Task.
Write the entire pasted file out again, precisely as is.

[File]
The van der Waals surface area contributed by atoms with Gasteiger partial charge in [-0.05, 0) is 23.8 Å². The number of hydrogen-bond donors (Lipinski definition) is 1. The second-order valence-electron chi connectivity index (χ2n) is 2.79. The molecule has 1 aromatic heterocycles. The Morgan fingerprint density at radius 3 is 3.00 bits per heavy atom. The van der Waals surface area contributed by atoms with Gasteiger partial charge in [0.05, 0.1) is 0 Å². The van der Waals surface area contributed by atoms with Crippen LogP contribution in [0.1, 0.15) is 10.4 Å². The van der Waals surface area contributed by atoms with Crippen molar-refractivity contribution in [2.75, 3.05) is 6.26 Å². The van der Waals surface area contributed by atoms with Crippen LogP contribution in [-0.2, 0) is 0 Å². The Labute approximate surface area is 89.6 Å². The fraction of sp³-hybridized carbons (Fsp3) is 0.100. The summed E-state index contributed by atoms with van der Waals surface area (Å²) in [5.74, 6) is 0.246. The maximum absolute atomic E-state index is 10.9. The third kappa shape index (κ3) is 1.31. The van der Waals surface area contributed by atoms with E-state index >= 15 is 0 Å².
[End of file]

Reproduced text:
The van der Waals surface area contributed by atoms with Gasteiger partial charge in [-0.05, 0) is 23.8 Å². The number of hydrogen-bond donors (Lipinski definition) is 1. The second-order valence-electron chi connectivity index (χ2n) is 2.79. The molecule has 1 aromatic heterocycles. The Morgan fingerprint density at radius 3 is 3.00 bits per heavy atom. The van der Waals surface area contributed by atoms with Gasteiger partial charge in [0.05, 0.1) is 0 Å². The van der Waals surface area contributed by atoms with Crippen LogP contribution in [0.1, 0.15) is 10.4 Å². The van der Waals surface area contributed by atoms with Crippen molar-refractivity contribution in [2.75, 3.05) is 6.26 Å². The van der Waals surface area contributed by atoms with Crippen LogP contribution in [-0.2, 0) is 0 Å². The Labute approximate surface area is 89.6 Å². The fraction of sp³-hybridized carbons (Fsp3) is 0.100. The summed E-state index contributed by atoms with van der Waals surface area (Å²) in [5.74, 6) is 0.246. The maximum absolute atomic E-state index is 10.9. The third kappa shape index (κ3) is 1.31. The van der Waals surface area contributed by atoms with E-state index >= 15 is 0 Å².